The viaLibri website requires cookies to work properly. You can find more information in our Terms of Service and Privacy Policy.

Recently found by viaLibri....

Theatrum Arithmetico-Geometricum, das ist: oder Schau-Platz der Rechen- und Mess-Kunst.
- 45 engraved plates. Title in red & black. 7 p.l., 200, [4] pp. Folio, speckled sheep (a few minor abrasions to binding), large Schönborn arms in gilt on covers, spine lettered in gilt, orange leather lettering piece on spine. Leipzig: published by the Author & J.F. Gleditsch & Son, 1727. First edition, and a very attractive copy, of the seventh volume of Leupold’s Theatrum Machinarum, or "Theater of Machines"; this was the most complete and richly illustrated work on engineering and machinery published, not just up until that time, but for many years to follow. Complete sets of the nine works are of great rarity. The Theatrum Machinarum may be described as the first encyclopedia of technology. Not only was it easily the most richly illustrated book of its kind, with many thousands of figures on 530 plates, but with more than 2000 pages of German text it eclipsed all other works in the field. It describes not only the design and construction of the machines themselves, but also the mechanical principles by which they operated. Not only does the author describe the machines of his predecessors Francesco di Giorgio Martini, Strada, Zonca, Böckler, and Zeising, but Leupold also gives accounts of many of his own inventions. The present volume is concerned with calculating machines and measuring instruments. Of the former, he mentions those designed by Napier, Caspar Schott, Grillet, Giovanni Poleni, and Leibniz, as well as several of his own invention. One of the latter is described by Wolf, History of Science in the Eighteenth Century, pp. 657-58 with two reproductions. Among the other instruments described are compasses of proportion and a rectangular instrument resembling the modern slide rule. Cajori, in his History of the Logarithmic Slide-Rule (1909), p. 41, draws attention to these passages and notes that before 1727 the slide rule was practically unknown in Germany. Leupold (1674-1727), a Leipzig mechanical engineer, established a workshop to manufacture mathematical and mechanical instruments. His numerous books describe the latest technological developments of the day. A very fine, tall, and handsome copy. Uncommon in such condition. ? Tomash L81. [Attributes: First Edition; Hard Cover]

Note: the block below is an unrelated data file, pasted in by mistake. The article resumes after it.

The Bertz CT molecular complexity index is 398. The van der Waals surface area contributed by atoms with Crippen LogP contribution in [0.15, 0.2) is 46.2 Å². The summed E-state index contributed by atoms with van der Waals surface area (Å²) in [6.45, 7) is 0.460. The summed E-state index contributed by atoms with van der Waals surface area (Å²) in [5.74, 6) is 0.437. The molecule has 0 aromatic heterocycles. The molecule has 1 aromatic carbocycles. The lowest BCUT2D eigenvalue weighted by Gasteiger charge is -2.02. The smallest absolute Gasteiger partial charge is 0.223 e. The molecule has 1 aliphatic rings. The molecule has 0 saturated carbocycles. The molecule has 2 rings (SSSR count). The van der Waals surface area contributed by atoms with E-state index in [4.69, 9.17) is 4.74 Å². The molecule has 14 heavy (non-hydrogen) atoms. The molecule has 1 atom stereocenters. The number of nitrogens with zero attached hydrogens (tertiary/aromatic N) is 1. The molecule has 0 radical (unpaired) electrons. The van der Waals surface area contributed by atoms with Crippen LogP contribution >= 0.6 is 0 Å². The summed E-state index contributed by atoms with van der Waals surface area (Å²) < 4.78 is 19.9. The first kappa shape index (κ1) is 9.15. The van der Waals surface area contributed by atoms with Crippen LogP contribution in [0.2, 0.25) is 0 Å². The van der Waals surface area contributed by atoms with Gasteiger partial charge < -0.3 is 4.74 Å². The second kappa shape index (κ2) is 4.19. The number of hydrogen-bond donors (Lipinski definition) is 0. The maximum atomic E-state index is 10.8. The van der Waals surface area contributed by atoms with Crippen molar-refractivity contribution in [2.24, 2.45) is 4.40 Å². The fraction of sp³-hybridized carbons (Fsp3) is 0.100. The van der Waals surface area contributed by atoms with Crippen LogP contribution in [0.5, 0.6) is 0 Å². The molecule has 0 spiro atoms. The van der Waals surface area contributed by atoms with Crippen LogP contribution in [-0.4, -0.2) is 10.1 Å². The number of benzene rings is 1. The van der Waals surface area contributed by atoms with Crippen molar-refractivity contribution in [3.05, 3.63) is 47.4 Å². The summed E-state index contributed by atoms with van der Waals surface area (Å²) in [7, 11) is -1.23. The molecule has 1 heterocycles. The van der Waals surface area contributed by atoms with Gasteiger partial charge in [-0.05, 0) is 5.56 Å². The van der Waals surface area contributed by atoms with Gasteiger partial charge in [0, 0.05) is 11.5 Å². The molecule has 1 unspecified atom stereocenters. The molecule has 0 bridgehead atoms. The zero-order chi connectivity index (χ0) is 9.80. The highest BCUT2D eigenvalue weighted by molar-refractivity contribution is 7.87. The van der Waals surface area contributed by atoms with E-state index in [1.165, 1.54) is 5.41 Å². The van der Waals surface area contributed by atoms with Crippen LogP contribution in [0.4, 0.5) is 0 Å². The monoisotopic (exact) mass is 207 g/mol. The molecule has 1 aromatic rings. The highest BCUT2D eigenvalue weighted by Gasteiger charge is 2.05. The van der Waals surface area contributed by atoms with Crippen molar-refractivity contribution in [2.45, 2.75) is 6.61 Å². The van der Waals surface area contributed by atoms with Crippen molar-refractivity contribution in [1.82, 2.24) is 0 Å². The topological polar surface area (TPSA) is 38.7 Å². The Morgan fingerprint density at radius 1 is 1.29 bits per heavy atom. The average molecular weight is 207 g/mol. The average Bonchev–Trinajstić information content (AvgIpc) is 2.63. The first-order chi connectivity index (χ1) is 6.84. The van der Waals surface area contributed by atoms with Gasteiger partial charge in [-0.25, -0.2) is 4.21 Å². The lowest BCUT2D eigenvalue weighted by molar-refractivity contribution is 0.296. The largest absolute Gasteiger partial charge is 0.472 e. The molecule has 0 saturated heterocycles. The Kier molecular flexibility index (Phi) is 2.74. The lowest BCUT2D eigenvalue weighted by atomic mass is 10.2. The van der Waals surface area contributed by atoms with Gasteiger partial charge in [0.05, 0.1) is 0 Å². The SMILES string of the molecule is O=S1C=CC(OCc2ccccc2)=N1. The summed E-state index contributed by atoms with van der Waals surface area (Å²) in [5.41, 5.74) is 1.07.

[Bookseller: Jonathan A. Hill, Bookseller Inc.]
Last Found On: 2014-07-29           Check availability:      AbeBooks    


Browse more rare books from the year 1727

      Home     Wants Manager     Library Search     563 Years   Links     Contact      Search Help      Terms of Service      Privacy     

Copyright © 2019 viaLibri™ Limited. All rights reserved.